The proposal to redevelop Pier 57 at West 15th Street into an event and catering site was a joint venture of Steve Witkoff and Giuseppe Cipriani, but has been on hold since the investigation began, prosecutors said. Mr. Cipriani dropped out of the project in May 2006.

Mr. Morgenthau said that prosecutors did not know exactly what kind of consulting services Mr. Ortenzio had provided to Fisher Brothers. “We’ve got ideas, but we don’t know,” he said.

Mr. Ortenzio pleaded guilty to one count of violating the tax law by filing false returns or reports of personal income and earnings, a Class E felony, and one count of a violation of the Public Officers Law on financial disclosure, a Class A misdemeanor. He faced up to four years in prison on the felony count.

Copyright 2007 The New York Times Company

November 16th, 2007, 09:51 PM
This MF sure got off light ...

How about all the $$ he has cost NYers due to delays and tom-foolery?

Former G.O.P. Official Admits He Evaded Taxes

The former chairman of the New York County Republican Committee admitted yesterday that he had evaded taxes and violated state ethics law ...

James A. Ortenzio ... pleaded guilty to tax evasion and to violating the financial disclosure law for public officials.

He made the guilty plea as part of a deal with prosecutors, in exchange for a sentence of five years’ probation. But he must file amended tax returns and pay back taxes and penalties ...

The investigation began with an anonymous tip that Mr. Ortenzio was trying to use his influence to obtain a contract for Cipriani at Pier 57 ...

... proposal to redevelop Pier 57 at West 15th Street into an event and catering site was a joint venture of Steve Witkoff and Giuseppe Cipriani, but has been on hold since the investigation began...

January 5th, 2008, 12:31 AM

Volume 20, Number 33 | The Newspaper of Lower Manhattan | Dec. 28, 2007 - Jan. 3, 2008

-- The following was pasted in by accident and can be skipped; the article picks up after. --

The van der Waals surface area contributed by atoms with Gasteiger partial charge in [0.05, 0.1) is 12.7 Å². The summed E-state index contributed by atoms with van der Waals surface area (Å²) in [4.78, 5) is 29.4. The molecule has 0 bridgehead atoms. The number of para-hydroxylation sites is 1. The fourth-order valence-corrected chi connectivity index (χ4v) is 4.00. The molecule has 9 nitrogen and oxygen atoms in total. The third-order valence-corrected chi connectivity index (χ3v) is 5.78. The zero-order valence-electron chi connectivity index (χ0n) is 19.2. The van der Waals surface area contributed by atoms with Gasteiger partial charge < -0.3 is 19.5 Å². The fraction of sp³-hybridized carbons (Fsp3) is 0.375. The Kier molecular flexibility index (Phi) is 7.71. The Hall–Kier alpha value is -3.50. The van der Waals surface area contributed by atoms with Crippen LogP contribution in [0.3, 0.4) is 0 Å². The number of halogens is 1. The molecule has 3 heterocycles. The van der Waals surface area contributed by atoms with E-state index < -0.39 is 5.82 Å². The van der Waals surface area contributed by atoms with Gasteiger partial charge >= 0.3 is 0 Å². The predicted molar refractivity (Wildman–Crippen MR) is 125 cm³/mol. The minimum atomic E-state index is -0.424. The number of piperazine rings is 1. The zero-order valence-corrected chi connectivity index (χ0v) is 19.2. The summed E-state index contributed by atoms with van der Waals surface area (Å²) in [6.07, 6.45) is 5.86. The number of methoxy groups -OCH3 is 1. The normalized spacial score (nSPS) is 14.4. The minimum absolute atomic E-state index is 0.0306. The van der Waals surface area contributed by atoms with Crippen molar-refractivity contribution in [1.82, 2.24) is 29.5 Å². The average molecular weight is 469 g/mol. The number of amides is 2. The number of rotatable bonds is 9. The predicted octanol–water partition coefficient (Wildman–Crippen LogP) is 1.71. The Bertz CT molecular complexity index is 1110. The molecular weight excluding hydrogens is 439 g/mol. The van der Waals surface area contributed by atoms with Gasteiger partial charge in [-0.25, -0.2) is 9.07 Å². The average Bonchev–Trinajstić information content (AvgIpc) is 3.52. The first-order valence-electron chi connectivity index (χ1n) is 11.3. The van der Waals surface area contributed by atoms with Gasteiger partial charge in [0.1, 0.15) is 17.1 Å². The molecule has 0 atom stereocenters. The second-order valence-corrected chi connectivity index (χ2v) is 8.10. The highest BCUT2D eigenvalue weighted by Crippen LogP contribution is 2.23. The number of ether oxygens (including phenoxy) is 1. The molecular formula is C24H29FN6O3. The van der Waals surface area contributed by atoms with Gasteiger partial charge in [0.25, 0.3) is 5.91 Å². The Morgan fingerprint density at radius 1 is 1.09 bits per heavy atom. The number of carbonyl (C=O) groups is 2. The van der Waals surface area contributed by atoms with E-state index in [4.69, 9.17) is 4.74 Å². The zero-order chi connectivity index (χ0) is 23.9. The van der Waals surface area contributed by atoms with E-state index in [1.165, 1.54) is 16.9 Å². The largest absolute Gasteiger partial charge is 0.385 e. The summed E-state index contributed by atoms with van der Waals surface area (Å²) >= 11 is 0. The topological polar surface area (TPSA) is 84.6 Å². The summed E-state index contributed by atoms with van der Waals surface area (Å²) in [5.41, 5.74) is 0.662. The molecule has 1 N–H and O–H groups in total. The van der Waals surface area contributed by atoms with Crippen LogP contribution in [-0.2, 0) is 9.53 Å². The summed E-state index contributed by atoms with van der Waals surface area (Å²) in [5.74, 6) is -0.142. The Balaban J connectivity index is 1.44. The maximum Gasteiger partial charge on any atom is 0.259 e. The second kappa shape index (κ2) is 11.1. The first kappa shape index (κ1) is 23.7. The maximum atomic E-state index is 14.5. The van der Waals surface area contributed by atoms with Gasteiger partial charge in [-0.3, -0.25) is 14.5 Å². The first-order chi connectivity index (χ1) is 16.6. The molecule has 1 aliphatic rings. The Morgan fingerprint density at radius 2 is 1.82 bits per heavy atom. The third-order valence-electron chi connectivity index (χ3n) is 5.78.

By Lincoln Anderson

Although there has been intense focus on Pier 40 at W. Houston St. lately as the process to pick a possible developer for it is nearing completion, another Hudson River Park pier, Pier 57 at W. 16th St., is also drawing renewed attention.

Several weeks ago, the Manhattan district attorney’s ongoing investigation into the Pier 57 redevelopment process concluded as James Ortenzio, former chairperson of the Hudson River Park Trust’s board of directors, pleaded guilty to a felony tax violation and a failure to make a financial disclosure under the state’s Public Officers Law. Both incidents occurred after Ortenzio had stepped down as the Trust’s chairperson to head the Manhattan Republican County Committee.

The affair’s conclusion seemed to affirm the adage that when an investigation basically comes up empty, then, so as not to be a total loss, “they get you on taxes.”

Previously the investigation nailed heads of the Cipriani restaurant empire on tax violations and a Cipriani associate for insurance fraud. The investigation was triggered by an anonymous letter sent to the Manhattan D.A. that raised doubts about the integrity of the Pier 57 redevelopment bid process.

Close to three years ago, in April 2005, a partnership of the Witkoff Group and Cipriani won the bid for Pier 57. Chelsea Piers also responded to the Trust’s request for proposals, or R.F.P., for Pier 57, but lost out on the bid.

The widespread suspicion was that Chelsea Piers sent the letter to head off major competition just a few blocks to its south, but Chelsea Piers’ principals deny the letter came from them.

Cipriani — which would have run a major banquet hall at Pier 57 — subsequently dropped out of the Pier 57 project in September 2006. The Related Companies reportedly then stepped into the picture, replacing Cipriani as Witkoff’s partner. But with the process so long in limbo, it’s unclear if Related’s even still involved at this point.

Now, with Ortenzio’s pleas, the investigation over and nothing found in connection with Pier 57, the question is whether the pier’s development finally can start moving.